petite anglaise

April 17, 2007


Filed under: good time girl — petiteanglaiseparis @ 9:05 pm

Et si on se disait 20h00, au Bar Hemingway du Ritz” suggests my blind date.

I google the Hemingway Bar, note in passing that cocktails cost a cool twenty three euros, and read about “The Orchid Ploy”.

Sitting at a table in the Ritz Bar one day with his friend Ernest Hemingway, Scott Fitzgerald spotted a ravishing young woman, unfortunately (in his view) not alone. He had a bouquet of orchids sent to her table, but she sent it straight back.

Before her stunned gaze, Scott Fitzgerald promptly began devouring the blooms, one by one… until she gave in and agreed to meet him.

And there was me thinking that being wooed online by a person who claimed to have fallen in love with petite anglaise before he met me was impossibly romantic. In future I shan’t take a suitor seriously unless he can polish off an entire floral arrangement in one sitting: petals, leaves, stems, cellophane and all.

An invitation to the Ritz represents something of a departure from the norm, and is not a little intimidating. Working from home means that I rarely leave my beloved Belleville. I roam the streets in my bobo uniform of ripped jeans, layered t-shirts and trainers, and on a good day I may drag a brush through the knots in my hair. My social skills have atrophied, the smart clothes section of my wardrobe is poised to make someone at the Red Cross very happy, and I’m unused to paying more than three euros for a Chinese beer.

I arrive, wearing a simple jersey dress and flat shoes, and ask a liveried doorman for directions. The Hemingway bar, it transpires, is at the far side of the hotel from the entrance. I follow the gilded signs, traipsing along (what feels like several kilometres of) carpeted corridors lined with display cases. Inside, gaudy Hermès scarves nestle alongside quilted leather handbags with gold chain handles. I stride on, feeling smug about my choice of sensible footwear.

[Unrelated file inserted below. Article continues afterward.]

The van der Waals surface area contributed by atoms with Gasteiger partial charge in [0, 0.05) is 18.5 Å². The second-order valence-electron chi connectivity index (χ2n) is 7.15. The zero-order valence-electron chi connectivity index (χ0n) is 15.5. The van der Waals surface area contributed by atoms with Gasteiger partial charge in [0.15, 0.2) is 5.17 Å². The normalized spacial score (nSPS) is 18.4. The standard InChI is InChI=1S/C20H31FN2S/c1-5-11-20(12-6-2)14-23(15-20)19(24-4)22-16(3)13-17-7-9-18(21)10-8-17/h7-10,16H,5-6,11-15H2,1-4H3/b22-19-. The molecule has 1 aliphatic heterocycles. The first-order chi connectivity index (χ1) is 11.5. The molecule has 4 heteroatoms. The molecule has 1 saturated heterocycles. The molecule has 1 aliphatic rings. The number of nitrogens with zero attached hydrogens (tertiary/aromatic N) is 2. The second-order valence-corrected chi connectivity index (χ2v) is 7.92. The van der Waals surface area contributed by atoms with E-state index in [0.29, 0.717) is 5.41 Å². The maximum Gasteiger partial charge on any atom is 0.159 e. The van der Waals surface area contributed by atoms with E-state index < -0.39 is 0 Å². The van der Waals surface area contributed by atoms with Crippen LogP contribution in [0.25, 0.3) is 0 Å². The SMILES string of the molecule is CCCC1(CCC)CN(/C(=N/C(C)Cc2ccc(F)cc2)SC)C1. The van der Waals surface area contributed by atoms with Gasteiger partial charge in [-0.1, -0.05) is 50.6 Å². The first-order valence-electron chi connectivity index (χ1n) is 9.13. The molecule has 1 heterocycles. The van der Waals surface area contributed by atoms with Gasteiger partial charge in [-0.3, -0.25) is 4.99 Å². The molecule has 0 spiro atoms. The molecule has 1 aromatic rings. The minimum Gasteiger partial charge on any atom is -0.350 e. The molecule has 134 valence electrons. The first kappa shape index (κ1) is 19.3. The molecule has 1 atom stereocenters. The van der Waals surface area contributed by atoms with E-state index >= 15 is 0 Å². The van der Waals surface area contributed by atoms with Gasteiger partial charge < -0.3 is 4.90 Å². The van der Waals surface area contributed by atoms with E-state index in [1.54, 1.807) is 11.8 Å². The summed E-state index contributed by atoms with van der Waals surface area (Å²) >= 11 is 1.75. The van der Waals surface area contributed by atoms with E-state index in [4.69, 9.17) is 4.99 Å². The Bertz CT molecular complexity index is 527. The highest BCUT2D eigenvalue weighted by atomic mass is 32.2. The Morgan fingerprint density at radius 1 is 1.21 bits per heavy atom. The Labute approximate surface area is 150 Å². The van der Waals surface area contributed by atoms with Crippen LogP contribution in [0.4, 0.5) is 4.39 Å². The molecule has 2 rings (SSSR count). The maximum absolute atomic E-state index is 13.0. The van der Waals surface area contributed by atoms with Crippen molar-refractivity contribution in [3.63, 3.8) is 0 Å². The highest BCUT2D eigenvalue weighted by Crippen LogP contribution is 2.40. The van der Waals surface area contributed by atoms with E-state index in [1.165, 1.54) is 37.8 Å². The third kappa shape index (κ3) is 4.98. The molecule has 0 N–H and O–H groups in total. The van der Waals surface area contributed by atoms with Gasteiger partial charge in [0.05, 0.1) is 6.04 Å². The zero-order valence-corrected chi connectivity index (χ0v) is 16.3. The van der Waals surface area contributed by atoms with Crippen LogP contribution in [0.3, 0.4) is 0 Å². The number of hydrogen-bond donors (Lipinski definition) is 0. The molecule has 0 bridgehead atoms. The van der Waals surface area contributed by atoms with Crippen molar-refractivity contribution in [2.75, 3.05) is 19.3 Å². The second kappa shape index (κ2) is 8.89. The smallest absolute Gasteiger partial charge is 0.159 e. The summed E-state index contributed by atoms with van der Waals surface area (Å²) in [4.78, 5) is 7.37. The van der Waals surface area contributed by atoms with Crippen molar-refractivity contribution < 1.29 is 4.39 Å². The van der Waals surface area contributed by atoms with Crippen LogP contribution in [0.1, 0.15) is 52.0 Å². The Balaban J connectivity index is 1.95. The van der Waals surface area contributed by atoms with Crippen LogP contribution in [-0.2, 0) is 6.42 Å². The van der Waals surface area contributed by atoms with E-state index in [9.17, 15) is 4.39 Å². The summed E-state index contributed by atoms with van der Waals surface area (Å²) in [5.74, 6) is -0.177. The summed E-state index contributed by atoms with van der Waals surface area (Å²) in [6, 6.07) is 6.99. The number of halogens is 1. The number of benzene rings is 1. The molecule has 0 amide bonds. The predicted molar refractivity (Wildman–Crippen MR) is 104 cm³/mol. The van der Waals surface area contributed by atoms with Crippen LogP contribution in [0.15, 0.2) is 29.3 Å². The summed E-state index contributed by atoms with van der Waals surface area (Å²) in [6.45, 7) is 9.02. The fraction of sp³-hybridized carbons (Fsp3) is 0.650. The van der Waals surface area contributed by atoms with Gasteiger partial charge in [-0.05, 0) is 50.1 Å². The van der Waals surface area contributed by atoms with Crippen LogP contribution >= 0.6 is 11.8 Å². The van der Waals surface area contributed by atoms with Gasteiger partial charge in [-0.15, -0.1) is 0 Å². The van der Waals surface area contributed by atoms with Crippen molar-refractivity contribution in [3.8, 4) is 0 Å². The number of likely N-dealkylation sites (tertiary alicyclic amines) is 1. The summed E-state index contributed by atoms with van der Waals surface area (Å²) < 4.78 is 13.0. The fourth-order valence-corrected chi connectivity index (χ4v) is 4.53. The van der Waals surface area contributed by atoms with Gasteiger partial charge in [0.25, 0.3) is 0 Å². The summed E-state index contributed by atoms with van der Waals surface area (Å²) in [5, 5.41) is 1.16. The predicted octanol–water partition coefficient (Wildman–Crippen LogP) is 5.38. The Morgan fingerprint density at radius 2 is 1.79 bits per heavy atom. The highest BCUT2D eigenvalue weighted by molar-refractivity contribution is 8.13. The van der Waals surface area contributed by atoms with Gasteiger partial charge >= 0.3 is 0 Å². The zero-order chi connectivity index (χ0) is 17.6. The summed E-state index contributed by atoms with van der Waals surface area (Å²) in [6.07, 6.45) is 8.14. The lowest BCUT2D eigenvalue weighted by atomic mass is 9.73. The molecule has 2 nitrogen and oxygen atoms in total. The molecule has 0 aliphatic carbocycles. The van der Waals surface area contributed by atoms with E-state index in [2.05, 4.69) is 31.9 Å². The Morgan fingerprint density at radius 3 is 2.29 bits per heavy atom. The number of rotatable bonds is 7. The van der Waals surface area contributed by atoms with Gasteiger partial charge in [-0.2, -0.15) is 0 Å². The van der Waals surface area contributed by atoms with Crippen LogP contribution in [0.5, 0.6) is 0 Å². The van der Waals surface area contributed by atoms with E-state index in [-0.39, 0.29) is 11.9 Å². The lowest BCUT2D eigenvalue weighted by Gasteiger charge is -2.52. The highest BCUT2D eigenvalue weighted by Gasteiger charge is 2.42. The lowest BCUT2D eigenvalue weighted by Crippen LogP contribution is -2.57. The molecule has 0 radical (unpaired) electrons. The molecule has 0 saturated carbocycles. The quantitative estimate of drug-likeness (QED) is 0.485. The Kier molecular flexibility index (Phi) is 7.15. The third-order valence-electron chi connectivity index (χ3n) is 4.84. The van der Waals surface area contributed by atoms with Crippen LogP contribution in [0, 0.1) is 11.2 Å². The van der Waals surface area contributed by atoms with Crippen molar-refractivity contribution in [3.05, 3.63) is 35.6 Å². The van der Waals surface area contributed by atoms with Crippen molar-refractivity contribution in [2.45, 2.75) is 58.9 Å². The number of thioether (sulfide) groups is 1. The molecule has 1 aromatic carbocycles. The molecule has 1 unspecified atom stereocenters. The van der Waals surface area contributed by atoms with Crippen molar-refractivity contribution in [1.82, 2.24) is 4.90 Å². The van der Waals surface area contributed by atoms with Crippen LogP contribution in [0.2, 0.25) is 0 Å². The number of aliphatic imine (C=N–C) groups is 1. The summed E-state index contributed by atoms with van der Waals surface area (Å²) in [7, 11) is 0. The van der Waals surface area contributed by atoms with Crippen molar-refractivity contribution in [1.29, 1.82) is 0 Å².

The bar is tiny, wood panelled, and frankly not as lavish as I’d hoped. I spy no lone men – although at one table there is an unattended coat and motorcycle helmet – so I take a seat at a table alone, and pick up the menu, which is styled to look like a newspaper. A few seconds later, a uniformed barmaid brings me two tiny bowls of apéritif snacks and a glass of something transparent in which pieces of cucumber bob among the ice cubes. “I haven’t actually ordered yet,” I point out, thinking there must be some mistake.

“This is just the complimentary water, Madam,” she replies, pursing her lips at my lack of worldliness. I feel like Vivian Ward crossed with Eliza Doolittle.

I take a sip of my complimentary water, and begin to hanker after a cold, uncomplicated, two euro beer Aux Folies.

April 15, 2007

lucky charm

Filed under: Tadpole rearing — petiteanglaiseparis @ 8:08 pm

I glance at my watch. 5.30pm. Time to leave the “office” and take myself off to Mr Frog’s house. Tadpole has returned, finally, and it’s time to down tools, scoop up my girl and take her home.

It’s been a tough week. The weather has been unseasonably warm for April but I’ve mostly been indoors, working long days on the manuscript. I was feeling a low, unsure of myself, and it took me a while to realise that the real reason for my despondency was that I missed Tadpole and all the little routines centred around her which give essential structure and purpose to my days. Mornings are no fun when I can’t slip into bed beside her and scratch her back (“not like that, mummy! With les ongles“) or battle over which clothes she should wear (“not a pantalon! Hanna says she is only my friend if I do wear a jupe!”) Without bathtime, bedtime and stories the evenings are formless and dull. I flounder. I skip meals, forget to brush my hair for days on end. Without a little person to care for, I stop caring altogether, least of all for myself.

The cafés on rue de Belleville are overflowing onto the pavements. Girls in spaghetti strap tops, wearing sunglasses, with their shoulders sunburnt. I blink stupidly in the sun. My office looks across a shady courtyard filled with blossoming trees. I am unprepared for the heat, overdressed, I’ve left my sunglasses at home.